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Kitzbühel Skiing History

The connection between Kitzbühel and skiing is legendary. In March 1893, Franz Reisch managed to ski down from the Kitzbüheler Horn, making it the first Alpine ski run in Austria. No other ski resort in the Alps has such a long and successful tradition, history or association with skiing. In 1956 after winning three gold medals at the Winter Olympic Games and with his charisma and skiing prowess, Toni Sailer became the first global media star in winter sports.

Franz Reisch – Pioneer of Skiing

After making his first successful ski in the winter of 1892 – 93, it is claimed that Franz Reisch told his friend Josef Herold, “Sepp, I would have to beat it into you to prove how beautiful it was.” 
Reisch had read the sensational book; “On snowshoes through Greenland” by Norwegian polar explorer, Fridtjof Nansen in which the author expresses enthusiasm for Skisport and the book received worldwide attention, especially in Kitzbühel. This book may well have been the trigger that began the unprecedented development of a sleepy mountain town into a place that is the heart and soul of skiing. 
Franz Reisch was inspired by the accounts from the far north of Fridtjof Nansen and such was his interest, he ordered a couple of, “planks”, from Norway. At the time, many of the residents of Kitzbuehel were sceptical towards Reisch and thought he had gone crazy! However, he was undeterred and soon began to embark on bigger tours. 
On March 15th 1893 after hiking to the summit of the Kitzbüheler Horn, Franz Reisch successfully skied back down to the valley and in the first issue of the magazine, “The snowshoe”, from November 1st 1893; he described what he had experienced. Josef Herold supplied photographs of the early days of skiing in Kitzbuehel and as a result, the first account of Alpine Skiing was placed on record!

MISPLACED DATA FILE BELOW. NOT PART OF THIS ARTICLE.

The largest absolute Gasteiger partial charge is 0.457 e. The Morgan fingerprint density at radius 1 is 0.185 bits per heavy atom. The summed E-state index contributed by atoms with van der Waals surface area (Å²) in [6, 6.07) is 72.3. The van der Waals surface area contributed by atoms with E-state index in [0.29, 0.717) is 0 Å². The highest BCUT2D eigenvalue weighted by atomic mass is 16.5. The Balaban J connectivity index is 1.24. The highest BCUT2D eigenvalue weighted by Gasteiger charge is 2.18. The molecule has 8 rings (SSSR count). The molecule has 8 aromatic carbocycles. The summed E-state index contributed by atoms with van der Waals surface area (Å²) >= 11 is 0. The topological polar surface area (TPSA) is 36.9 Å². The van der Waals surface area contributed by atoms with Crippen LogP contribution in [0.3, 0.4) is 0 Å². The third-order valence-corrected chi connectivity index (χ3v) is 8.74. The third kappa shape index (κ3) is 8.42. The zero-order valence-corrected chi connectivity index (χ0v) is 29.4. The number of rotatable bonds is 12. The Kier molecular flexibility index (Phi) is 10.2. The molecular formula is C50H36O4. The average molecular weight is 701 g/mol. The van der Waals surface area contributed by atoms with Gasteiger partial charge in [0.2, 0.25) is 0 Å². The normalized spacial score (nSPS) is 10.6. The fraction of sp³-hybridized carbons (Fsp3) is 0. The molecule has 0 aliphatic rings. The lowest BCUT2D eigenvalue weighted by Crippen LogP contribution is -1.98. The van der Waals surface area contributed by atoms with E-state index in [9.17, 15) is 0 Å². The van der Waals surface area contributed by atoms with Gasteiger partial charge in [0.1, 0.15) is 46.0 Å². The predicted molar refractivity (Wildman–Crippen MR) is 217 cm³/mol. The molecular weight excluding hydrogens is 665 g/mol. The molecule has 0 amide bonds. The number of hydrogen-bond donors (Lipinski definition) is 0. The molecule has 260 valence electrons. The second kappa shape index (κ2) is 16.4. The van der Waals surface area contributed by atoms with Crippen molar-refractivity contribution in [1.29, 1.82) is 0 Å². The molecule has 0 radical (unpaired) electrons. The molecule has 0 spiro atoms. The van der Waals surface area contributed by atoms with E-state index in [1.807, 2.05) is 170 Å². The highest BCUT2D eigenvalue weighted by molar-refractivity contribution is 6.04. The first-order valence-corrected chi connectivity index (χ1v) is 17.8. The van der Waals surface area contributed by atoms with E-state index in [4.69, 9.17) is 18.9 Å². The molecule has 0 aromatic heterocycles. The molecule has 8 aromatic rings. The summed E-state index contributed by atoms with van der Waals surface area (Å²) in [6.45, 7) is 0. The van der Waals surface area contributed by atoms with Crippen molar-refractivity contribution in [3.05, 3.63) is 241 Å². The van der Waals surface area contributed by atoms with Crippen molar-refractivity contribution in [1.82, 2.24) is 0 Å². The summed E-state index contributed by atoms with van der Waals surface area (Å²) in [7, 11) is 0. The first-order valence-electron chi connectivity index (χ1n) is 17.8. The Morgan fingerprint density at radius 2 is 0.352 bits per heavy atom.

Franz Reisch quickly discovered that there like minded people with similar aspirations who also wanted to undertake skiing trips. Together they organised and held regular ski races throughout 1895 and the development of winter tourism soon followed. Such was the demand, the opening of hotels and leased apartments began, and the first commercial ski lessons became available.

Kitzbühel Ski Club (K.S.C.)

In 1902 the Kitzbühel Ski Association was founded and was renamed "Kitzbühel Ski Club (KSC)" in 1931. The K.S.C. is one of the most famous ski clubs in the world with more than 8,900 members from 30 countries. The club is extremely proud of its heritage and the success of its athletes. Since 1902, members of the club have won a total of 53 Olympic and World Championship medals.

The main tasks of the K.S.C. are the organization of the Hahnenkamm races and the development and promotion of youth in all disciplines of skiing and snowsports, such as, alpine skiing, biathlon, cross country skiing, freestyle skiing, Nordic combined, ski cross, snowboarding and ski jumping.

Ski School "Red Devils" Kitzbühel

In 1926 the Kitzbühel Ski School was founded and it became world famous under the leadership of Karl Koller who ran the ski school between 1950 and 1975. Koller was somewhat of a marketing genius and worked with the artist Alfons Walde, to produce modern posters to promote the "Red Devils”. The, “Red Devils” nickname was a reference to the red sweaters and hats that the ski instructors wore. Always an entrepreneur, Koller introduced and created the, "Pot Ski School", in which all of the instructors involved received a share of the profits.